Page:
• Engine character is superb.

  • Handles extremely well off-road.

  • Very comfortable for touring.


  • Stock screen isn’t great, and can’t be adjusted on-the-fly.

  • No cruise control despite ride-by-wire throttle.

  • Tyres are more on-road biased than off-road, change them if you’re often trail riding.

2023 Suzuki V-Strom 800DE Verdict

This 2023 Suzuki V-Strom 800DE launch really gave an opportunity for an exceptional bike to flourish in an environment that really put it to the test. On road twisties and off-road trails galore, the beauty of the ride was matched by the charm of the bike - and the stunning Sardinian roads really accentuated it all.

I suppose Suzuki will read this hoping I say this latest V-Strom is Versatile… and they’ll be pleased to hear that it is. Superb on road and off. It really is a beautiful bike, and the launch ride in Sardinia really showed off the ability in all environments.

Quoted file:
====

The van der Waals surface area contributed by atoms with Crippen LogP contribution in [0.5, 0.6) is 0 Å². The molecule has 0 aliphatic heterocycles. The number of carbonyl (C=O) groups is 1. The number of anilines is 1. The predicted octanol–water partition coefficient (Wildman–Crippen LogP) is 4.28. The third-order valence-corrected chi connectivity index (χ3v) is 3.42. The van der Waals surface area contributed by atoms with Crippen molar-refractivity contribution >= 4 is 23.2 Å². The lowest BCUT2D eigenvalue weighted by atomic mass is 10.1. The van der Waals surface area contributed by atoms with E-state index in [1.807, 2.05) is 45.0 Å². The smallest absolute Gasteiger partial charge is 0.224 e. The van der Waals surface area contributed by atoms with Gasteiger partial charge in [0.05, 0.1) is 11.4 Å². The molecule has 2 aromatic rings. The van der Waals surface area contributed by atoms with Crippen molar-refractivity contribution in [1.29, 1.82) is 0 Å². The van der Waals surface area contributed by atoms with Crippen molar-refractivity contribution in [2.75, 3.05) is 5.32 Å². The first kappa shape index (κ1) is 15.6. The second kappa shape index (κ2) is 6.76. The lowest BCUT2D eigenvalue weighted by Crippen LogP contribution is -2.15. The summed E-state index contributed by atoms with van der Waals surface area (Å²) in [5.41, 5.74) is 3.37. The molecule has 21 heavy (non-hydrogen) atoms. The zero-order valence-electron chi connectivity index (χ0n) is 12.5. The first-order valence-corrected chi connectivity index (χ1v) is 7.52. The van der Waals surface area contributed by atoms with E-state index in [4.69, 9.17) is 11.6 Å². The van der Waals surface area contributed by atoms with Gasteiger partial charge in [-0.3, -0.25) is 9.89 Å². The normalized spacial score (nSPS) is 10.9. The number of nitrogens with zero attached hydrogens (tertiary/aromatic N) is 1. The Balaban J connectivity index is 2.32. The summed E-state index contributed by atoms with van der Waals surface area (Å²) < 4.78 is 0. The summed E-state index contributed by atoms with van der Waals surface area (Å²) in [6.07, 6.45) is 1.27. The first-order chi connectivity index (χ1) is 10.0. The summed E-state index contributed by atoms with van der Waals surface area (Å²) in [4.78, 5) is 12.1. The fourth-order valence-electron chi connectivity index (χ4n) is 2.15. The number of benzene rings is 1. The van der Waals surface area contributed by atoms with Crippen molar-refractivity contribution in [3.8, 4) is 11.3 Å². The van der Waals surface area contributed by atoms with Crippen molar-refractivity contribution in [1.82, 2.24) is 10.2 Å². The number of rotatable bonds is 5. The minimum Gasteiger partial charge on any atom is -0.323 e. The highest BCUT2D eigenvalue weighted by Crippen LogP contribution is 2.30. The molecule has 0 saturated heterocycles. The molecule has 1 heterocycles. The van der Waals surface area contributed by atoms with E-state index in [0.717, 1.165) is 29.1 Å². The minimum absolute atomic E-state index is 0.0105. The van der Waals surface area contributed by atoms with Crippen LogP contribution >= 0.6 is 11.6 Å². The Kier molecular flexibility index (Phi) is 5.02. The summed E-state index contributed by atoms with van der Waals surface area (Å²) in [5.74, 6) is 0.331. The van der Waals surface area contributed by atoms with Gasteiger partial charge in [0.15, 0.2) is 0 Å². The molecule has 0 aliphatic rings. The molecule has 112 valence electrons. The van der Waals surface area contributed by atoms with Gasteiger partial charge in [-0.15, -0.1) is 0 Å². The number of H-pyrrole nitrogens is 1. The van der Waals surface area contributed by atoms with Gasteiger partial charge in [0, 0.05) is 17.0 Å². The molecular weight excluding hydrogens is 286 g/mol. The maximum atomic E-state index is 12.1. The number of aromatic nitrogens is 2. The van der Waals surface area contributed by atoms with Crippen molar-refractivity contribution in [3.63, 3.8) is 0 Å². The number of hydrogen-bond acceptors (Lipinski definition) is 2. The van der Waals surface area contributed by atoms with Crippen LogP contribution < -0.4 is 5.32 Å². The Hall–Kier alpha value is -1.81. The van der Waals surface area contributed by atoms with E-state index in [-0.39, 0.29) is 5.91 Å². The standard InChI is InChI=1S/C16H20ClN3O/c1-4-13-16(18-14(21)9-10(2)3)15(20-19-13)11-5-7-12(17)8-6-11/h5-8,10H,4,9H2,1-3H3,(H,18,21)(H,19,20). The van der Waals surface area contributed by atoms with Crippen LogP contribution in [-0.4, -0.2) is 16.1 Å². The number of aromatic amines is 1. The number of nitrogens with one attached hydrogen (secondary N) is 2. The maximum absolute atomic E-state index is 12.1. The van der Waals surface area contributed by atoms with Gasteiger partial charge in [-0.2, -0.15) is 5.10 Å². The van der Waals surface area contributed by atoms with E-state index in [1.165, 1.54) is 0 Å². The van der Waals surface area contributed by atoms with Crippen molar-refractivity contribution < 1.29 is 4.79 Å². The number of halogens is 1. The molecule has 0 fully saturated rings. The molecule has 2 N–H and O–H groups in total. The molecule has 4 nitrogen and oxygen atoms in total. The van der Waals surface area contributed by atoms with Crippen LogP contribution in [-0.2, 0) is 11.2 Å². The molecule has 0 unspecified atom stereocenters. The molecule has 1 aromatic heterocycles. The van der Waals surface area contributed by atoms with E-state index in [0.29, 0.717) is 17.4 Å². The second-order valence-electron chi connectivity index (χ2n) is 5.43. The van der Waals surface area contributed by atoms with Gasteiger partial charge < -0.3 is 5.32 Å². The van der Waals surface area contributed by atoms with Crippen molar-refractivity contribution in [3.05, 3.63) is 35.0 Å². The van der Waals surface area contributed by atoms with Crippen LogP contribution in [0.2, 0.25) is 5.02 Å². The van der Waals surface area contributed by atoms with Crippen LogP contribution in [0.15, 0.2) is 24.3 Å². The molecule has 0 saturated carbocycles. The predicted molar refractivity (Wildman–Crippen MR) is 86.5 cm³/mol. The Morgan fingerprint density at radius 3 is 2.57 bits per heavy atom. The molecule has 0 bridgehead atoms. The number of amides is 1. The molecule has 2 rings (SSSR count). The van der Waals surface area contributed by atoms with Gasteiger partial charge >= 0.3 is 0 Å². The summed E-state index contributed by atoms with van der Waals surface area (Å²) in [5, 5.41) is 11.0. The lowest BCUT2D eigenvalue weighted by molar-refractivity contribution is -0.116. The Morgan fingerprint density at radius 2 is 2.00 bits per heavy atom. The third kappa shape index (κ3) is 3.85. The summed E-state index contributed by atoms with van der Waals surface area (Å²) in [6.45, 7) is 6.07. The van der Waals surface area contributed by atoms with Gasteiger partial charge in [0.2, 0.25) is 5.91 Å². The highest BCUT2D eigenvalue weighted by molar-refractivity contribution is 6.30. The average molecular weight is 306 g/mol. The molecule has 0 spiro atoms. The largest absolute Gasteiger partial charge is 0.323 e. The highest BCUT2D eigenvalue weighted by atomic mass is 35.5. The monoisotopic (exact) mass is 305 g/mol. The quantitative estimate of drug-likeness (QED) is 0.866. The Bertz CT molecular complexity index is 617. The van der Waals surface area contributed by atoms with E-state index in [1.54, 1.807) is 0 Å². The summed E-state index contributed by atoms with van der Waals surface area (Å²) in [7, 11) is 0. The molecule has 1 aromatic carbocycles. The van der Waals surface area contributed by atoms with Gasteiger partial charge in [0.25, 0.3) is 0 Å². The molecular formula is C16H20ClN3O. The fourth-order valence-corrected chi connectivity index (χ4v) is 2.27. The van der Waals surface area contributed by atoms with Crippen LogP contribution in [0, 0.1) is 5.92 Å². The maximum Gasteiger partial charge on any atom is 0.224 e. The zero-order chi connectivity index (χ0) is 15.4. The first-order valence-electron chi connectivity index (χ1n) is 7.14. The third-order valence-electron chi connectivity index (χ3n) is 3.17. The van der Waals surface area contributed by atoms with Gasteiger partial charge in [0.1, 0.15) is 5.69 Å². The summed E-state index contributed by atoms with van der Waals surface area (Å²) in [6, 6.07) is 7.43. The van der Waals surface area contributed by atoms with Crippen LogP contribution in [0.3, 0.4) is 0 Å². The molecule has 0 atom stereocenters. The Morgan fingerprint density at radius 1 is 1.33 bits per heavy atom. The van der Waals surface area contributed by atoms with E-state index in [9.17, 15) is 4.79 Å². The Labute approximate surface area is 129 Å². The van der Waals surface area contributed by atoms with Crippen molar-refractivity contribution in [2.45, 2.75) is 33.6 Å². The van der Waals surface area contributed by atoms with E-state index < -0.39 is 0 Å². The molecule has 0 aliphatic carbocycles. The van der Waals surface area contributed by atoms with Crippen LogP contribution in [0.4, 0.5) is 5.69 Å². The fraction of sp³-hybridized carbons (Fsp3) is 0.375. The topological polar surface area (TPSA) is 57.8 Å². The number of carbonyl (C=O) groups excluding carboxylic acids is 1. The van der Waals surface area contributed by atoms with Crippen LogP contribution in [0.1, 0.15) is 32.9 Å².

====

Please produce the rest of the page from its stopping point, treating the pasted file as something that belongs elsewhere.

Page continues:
Whether you’re after a new tourer or adventure bike, I’d say this is well worth considering against the rivals. It appears that Suzuki has really gone all out when speccing this bike up for launch. 

With the new parallel-twin motor as the star of the show, the spec sheet numbers can be a tad deceiving. It’s not the most powerful on the market, listed weight is a tad heavy, but get this thing running and it’s hard to knock it. 

It’ll be very interesting to see how this bike sells once it is released to adventure riders. Some may wonder why there is no V-Twin if it’s a V-Strom, but after riding it, the lack of V-Twin made no odds or ends. I can’t express how much fun it was to ride overall. Suzuki has done a top job, here. 

Thanks to Suzuki for having us on the global launch ride, more info and spec found on the official Suzuki website.

Video review: 2023 Suzuki V-Strom 800DE

Suzuki V-Strom 800DE 2023 Review | ADV test in on the new V-Strom